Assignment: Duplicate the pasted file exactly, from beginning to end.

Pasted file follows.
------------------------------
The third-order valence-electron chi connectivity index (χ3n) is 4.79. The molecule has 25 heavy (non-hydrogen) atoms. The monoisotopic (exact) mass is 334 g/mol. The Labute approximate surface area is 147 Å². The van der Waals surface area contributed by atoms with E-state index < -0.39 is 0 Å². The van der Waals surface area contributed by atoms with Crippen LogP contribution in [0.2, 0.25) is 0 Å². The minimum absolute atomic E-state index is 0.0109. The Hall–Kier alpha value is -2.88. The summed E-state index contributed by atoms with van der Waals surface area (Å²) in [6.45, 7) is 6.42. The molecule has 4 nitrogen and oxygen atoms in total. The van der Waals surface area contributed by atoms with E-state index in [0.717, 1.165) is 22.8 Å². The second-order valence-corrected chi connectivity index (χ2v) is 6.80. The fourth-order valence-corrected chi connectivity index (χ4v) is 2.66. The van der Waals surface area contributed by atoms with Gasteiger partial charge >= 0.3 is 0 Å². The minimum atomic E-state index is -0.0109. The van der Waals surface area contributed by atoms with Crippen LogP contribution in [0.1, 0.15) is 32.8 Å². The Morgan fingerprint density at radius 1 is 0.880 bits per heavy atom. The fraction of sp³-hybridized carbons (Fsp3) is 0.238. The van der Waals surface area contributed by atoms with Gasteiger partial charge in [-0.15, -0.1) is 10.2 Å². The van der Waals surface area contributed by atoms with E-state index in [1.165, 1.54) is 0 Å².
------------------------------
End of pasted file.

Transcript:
The third-order valence-electron chi connectivity index (χ3n) is 4.79. The molecule has 25 heavy (non-hydrogen) atoms. The monoisotopic (exact) mass is 334 g/mol. The Labute approximate surface area is 147 Å². The van der Waals surface area contributed by atoms with E-state index < -0.39 is 0 Å². The van der Waals surface area contributed by atoms with Crippen LogP contribution in [0.2, 0.25) is 0 Å². The minimum absolute atomic E-state index is 0.0109. The Hall–Kier alpha value is -2.88. The summed E-state index contributed by atoms with van der Waals surface area (Å²) in [6.45, 7) is 6.42. The molecule has 4 nitrogen and oxygen atoms in total. The van der Waals surface area contributed by atoms with E-state index in [0.717, 1.165) is 22.8 Å². The second-order valence-corrected chi connectivity index (χ2v) is 6.80. The fourth-order valence-corrected chi connectivity index (χ4v) is 2.66. The van der Waals surface area contributed by atoms with Gasteiger partial charge >= 0.3 is 0 Å². The minimum atomic E-state index is -0.0109. The van der Waals surface area contributed by atoms with Crippen LogP contribution in [0.1, 0.15) is 32.8 Å². The Morgan fingerprint density at radius 1 is 0.880 bits per heavy atom. The fraction of sp³-hybridized carbons (Fsp3) is 0.238. The van der Waals surface area contributed by atoms with Gasteiger partial charge in [-0.15, -0.1) is 10.2 Å². The van der Waals surface area contributed by atoms with E-state index in [1.165, 1.54) is 0 Å².